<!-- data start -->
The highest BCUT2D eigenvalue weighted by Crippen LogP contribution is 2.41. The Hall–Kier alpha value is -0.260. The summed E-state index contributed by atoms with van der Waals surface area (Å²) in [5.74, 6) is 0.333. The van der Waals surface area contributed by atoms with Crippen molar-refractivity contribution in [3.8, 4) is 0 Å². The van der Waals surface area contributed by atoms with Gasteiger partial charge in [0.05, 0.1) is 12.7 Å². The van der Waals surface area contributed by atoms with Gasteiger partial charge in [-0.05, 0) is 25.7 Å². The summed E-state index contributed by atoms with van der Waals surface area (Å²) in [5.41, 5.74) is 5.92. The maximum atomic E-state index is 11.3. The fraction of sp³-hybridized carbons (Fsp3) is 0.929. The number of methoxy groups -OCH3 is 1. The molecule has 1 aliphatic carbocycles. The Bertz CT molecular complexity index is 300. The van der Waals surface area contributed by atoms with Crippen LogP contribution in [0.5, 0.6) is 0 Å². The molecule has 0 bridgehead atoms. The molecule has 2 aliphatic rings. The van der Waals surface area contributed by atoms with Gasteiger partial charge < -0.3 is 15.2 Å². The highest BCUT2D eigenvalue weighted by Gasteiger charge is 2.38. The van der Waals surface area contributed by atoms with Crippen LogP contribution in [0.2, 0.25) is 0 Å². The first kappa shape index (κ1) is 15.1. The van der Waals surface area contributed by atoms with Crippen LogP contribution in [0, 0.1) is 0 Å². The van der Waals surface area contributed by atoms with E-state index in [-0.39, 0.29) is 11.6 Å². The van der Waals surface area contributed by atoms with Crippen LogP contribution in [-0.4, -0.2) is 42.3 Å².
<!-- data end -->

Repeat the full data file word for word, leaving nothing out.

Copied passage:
The highest BCUT2D eigenvalue weighted by Crippen LogP contribution is 2.41. The Hall–Kier alpha value is -0.260. The summed E-state index contributed by atoms with van der Waals surface area (Å²) in [5.74, 6) is 0.333. The van der Waals surface area contributed by atoms with Crippen molar-refractivity contribution in [3.8, 4) is 0 Å². The van der Waals surface area contributed by atoms with Gasteiger partial charge in [0.05, 0.1) is 12.7 Å². The van der Waals surface area contributed by atoms with Gasteiger partial charge in [-0.05, 0) is 25.7 Å². The summed E-state index contributed by atoms with van der Waals surface area (Å²) in [5.41, 5.74) is 5.92. The maximum atomic E-state index is 11.3. The fraction of sp³-hybridized carbons (Fsp3) is 0.929. The number of methoxy groups -OCH3 is 1. The molecule has 1 aliphatic carbocycles. The Bertz CT molecular complexity index is 300. The van der Waals surface area contributed by atoms with Crippen LogP contribution in [0.5, 0.6) is 0 Å². The molecule has 0 bridgehead atoms. The molecule has 2 aliphatic rings. The van der Waals surface area contributed by atoms with Gasteiger partial charge < -0.3 is 15.2 Å². The highest BCUT2D eigenvalue weighted by Gasteiger charge is 2.38. The van der Waals surface area contributed by atoms with Crippen LogP contribution in [0.2, 0.25) is 0 Å². The first kappa shape index (κ1) is 15.1. The van der Waals surface area contributed by atoms with Crippen LogP contribution in [0, 0.1) is 0 Å². The van der Waals surface area contributed by atoms with E-state index in [-0.39, 0.29) is 11.6 Å². The van der Waals surface area contributed by atoms with Crippen LogP contribution in [-0.4, -0.2) is 42.3 Å².